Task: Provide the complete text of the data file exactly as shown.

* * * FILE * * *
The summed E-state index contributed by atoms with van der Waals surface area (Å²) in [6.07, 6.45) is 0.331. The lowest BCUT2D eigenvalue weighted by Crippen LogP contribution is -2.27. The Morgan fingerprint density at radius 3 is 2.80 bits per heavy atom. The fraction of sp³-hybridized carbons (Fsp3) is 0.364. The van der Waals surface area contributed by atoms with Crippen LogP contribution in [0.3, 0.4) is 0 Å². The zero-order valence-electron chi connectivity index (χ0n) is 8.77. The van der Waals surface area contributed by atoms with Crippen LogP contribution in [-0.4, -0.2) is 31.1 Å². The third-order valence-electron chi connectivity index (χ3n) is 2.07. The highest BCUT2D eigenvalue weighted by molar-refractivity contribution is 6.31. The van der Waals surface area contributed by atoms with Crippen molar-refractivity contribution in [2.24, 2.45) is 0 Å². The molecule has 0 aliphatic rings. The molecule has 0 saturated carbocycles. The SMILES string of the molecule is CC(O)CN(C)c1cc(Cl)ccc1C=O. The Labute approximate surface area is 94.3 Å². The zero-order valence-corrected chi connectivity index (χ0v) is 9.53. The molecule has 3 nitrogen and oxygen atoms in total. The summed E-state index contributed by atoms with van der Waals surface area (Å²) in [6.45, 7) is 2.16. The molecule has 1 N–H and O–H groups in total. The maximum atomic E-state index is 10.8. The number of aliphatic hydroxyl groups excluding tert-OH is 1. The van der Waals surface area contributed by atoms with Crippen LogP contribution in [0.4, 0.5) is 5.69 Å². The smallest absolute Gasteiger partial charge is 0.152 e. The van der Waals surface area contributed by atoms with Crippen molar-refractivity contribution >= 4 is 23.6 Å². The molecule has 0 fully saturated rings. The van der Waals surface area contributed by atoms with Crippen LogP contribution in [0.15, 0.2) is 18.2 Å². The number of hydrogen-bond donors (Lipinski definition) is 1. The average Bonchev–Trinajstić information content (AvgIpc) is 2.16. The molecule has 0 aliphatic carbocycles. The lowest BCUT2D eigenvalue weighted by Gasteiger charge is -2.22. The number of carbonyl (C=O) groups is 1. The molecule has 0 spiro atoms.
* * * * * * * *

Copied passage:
The summed E-state index contributed by atoms with van der Waals surface area (Å²) in [6.07, 6.45) is 0.331. The lowest BCUT2D eigenvalue weighted by Crippen LogP contribution is -2.27. The Morgan fingerprint density at radius 3 is 2.80 bits per heavy atom. The fraction of sp³-hybridized carbons (Fsp3) is 0.364. The van der Waals surface area contributed by atoms with Crippen LogP contribution in [0.3, 0.4) is 0 Å². The zero-order valence-electron chi connectivity index (χ0n) is 8.77. The van der Waals surface area contributed by atoms with Crippen LogP contribution in [-0.4, -0.2) is 31.1 Å². The third-order valence-electron chi connectivity index (χ3n) is 2.07. The highest BCUT2D eigenvalue weighted by molar-refractivity contribution is 6.31. The van der Waals surface area contributed by atoms with Crippen molar-refractivity contribution in [2.24, 2.45) is 0 Å². The molecule has 0 aliphatic rings. The molecule has 0 saturated carbocycles. The SMILES string of the molecule is CC(O)CN(C)c1cc(Cl)ccc1C=O. The Labute approximate surface area is 94.3 Å². The zero-order valence-corrected chi connectivity index (χ0v) is 9.53. The molecule has 3 nitrogen and oxygen atoms in total. The summed E-state index contributed by atoms with van der Waals surface area (Å²) in [6.45, 7) is 2.16. The molecule has 1 N–H and O–H groups in total. The maximum atomic E-state index is 10.8. The number of aliphatic hydroxyl groups excluding tert-OH is 1. The van der Waals surface area contributed by atoms with Crippen LogP contribution in [0.4, 0.5) is 5.69 Å². The smallest absolute Gasteiger partial charge is 0.152 e. The van der Waals surface area contributed by atoms with Crippen molar-refractivity contribution >= 4 is 23.6 Å². The molecule has 0 fully saturated rings. The van der Waals surface area contributed by atoms with Crippen LogP contribution in [0.15, 0.2) is 18.2 Å². The number of hydrogen-bond donors (Lipinski definition) is 1. The average Bonchev–Trinajstić information content (AvgIpc) is 2.16. The molecule has 0 aliphatic carbocycles. The lowest BCUT2D eigenvalue weighted by Gasteiger charge is -2.22. The number of carbonyl (C=O) groups is 1. The molecule has 0 spiro atoms.